If Step 3 is making a decision to turn our will and our lives over to the care
of God, as we understood Him, then we could first look at how we make decisions. Step 3 is not the action of turning our will and lives over, it’s deciding to do so. Let’s get specific. Which decision-making elements do you usually use?
These are mine:
- go with my gut
- ask advice
- research facts
- make a list of pros and cons
- wait as long as I can to decide
I ask this because before we can take Step 3 seriously, we could look at our history of decision-making and see if it’s working for us–or is it time to get some help?
We are certain that our intelligence, backed by willpower, can rightly control our inner lives and guarantee us success in the world we live in. This brave philosophy, wherein each man plays God, sounds good in the speaking, but it still has to meet the acid test; How well does it actually work? ~ Twelve Steps and Twelve Traditions, 2012, p 37
For 50 plus years, I was unwilling to turn my will and my life over to His control because I wanted to control how I think and what I chose in this life. (It’s my life, after all!) The irony of it becomes clear when I start to look at the result of my choices… ouch. Deciding to turn our will (minds) and lives (actions) over to the care of God is a mammoth decision! Never wanting to be in the massively common and unimaginative majority, I have to pause. After looking around, it’s my observation that not many people actually live Step 3. A few choose to. What’s been the result and what was their key?
The very few people who I’ve met are people who are not part of the common crowd. They’re usually characterized by a quiet joy, a peace. They have wisdom and serenity balanced by a healthy sense of humor. In short, they have what I want.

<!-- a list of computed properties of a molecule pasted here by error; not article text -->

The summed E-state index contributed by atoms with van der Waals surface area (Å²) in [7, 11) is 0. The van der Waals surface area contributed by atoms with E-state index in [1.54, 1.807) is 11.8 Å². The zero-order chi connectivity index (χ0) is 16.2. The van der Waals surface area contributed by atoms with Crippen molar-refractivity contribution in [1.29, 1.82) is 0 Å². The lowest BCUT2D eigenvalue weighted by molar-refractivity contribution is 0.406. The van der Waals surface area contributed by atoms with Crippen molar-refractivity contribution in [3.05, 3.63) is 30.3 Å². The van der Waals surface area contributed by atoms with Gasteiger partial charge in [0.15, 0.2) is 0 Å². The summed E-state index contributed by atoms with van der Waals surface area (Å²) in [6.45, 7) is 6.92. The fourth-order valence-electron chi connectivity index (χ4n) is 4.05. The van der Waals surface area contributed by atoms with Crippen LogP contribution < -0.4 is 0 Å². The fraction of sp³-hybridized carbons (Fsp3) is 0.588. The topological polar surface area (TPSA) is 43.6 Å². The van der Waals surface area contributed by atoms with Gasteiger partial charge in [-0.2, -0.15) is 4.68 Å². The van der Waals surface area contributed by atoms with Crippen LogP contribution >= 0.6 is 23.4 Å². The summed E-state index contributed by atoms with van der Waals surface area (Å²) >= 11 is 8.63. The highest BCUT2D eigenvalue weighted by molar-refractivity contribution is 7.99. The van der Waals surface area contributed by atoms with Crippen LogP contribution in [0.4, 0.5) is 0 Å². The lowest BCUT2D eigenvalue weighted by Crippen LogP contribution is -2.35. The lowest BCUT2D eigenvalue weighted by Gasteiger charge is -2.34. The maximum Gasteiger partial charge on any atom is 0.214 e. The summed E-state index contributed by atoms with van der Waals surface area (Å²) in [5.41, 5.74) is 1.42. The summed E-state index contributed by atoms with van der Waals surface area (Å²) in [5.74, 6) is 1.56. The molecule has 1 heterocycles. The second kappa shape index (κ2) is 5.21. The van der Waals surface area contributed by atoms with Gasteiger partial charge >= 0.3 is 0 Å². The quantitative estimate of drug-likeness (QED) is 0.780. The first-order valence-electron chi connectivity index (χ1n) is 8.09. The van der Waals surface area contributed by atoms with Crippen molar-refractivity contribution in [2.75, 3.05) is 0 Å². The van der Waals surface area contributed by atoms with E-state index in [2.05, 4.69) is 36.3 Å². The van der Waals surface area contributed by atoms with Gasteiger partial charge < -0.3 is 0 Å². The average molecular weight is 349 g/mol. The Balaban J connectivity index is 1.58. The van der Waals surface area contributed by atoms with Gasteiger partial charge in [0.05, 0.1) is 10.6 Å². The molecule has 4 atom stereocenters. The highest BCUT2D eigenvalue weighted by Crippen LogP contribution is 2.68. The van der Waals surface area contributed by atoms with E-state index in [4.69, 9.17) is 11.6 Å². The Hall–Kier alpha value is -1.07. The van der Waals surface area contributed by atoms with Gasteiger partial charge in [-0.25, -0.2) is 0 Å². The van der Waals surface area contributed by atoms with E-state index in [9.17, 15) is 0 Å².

If you go back to the list above, you have my process for making a decision, reversed. This won’t work for everyone. But it is what I’ve learned in the program from some wonderfully wise Old Timers. First I pray about it, asking to be shown His will, then I wait as long as possible. In the meantime, if I feel uneasy, I do the list, the facts, ask for advice and in the end–I go with my gut.
Let me define my gut: I don’t make a decision until I feel good about it. So far I’ve found that if feeling good about it is the objective, I never run out of time and God gives me the greased direction just as I need it. I’m not forcing solutions anymore, I’m letting Him guide me.
Apply this to Step 3. If you’ve done Step 2 then you believe there’s a Power greater than yourself. Ask then, for guidance on taking Step 3. Wait to decide until you feel prompted to do so. In the meantime, you can check with someone who lives the Steps, observe those who don’t and I’m confident your gut will help you decide what’s right for you.